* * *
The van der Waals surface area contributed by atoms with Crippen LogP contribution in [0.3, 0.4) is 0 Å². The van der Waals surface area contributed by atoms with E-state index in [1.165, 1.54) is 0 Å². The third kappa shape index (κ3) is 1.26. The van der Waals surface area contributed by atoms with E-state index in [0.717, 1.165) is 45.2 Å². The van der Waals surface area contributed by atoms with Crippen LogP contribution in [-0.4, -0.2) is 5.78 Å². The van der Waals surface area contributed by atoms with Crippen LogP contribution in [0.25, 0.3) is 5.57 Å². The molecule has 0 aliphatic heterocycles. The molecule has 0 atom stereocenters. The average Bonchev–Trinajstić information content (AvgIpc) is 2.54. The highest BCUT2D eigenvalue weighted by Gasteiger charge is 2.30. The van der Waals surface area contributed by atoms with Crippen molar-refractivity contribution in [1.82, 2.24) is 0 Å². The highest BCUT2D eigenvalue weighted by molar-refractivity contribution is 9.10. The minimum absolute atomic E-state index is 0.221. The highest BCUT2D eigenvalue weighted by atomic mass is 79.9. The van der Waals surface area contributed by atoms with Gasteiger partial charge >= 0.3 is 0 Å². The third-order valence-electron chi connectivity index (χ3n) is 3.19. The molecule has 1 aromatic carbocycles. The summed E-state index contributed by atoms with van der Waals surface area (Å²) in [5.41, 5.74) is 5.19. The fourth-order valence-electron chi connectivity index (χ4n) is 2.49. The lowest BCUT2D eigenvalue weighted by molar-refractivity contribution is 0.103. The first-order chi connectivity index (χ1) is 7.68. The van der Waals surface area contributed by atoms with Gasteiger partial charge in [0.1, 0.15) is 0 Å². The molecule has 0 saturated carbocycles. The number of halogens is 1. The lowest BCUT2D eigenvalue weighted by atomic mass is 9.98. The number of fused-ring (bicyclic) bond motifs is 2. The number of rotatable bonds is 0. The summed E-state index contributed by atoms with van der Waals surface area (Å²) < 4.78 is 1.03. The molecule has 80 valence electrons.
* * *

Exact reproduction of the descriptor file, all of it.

The van der Waals surface area contributed by atoms with Crippen LogP contribution in [0.3, 0.4) is 0 Å². The van der Waals surface area contributed by atoms with E-state index in [1.165, 1.54) is 0 Å². The third kappa shape index (κ3) is 1.26. The van der Waals surface area contributed by atoms with E-state index in [0.717, 1.165) is 45.2 Å². The van der Waals surface area contributed by atoms with Crippen LogP contribution in [-0.4, -0.2) is 5.78 Å². The van der Waals surface area contributed by atoms with Crippen LogP contribution in [0.25, 0.3) is 5.57 Å². The molecule has 0 aliphatic heterocycles. The molecule has 0 atom stereocenters. The average Bonchev–Trinajstić information content (AvgIpc) is 2.54. The highest BCUT2D eigenvalue weighted by Gasteiger charge is 2.30. The van der Waals surface area contributed by atoms with Crippen molar-refractivity contribution in [1.82, 2.24) is 0 Å². The highest BCUT2D eigenvalue weighted by molar-refractivity contribution is 9.10. The minimum absolute atomic E-state index is 0.221. The highest BCUT2D eigenvalue weighted by atomic mass is 79.9. The van der Waals surface area contributed by atoms with Gasteiger partial charge >= 0.3 is 0 Å². The third-order valence-electron chi connectivity index (χ3n) is 3.19. The molecule has 1 aromatic carbocycles. The summed E-state index contributed by atoms with van der Waals surface area (Å²) in [5.41, 5.74) is 5.19. The fourth-order valence-electron chi connectivity index (χ4n) is 2.49. The lowest BCUT2D eigenvalue weighted by molar-refractivity contribution is 0.103. The first-order chi connectivity index (χ1) is 7.68. The van der Waals surface area contributed by atoms with Gasteiger partial charge in [0.1, 0.15) is 0 Å². The molecule has 0 saturated carbocycles. The number of halogens is 1. The lowest BCUT2D eigenvalue weighted by atomic mass is 9.98. The number of fused-ring (bicyclic) bond motifs is 2. The number of rotatable bonds is 0. The summed E-state index contributed by atoms with van der Waals surface area (Å²) < 4.78 is 1.03. The molecule has 80 valence electrons.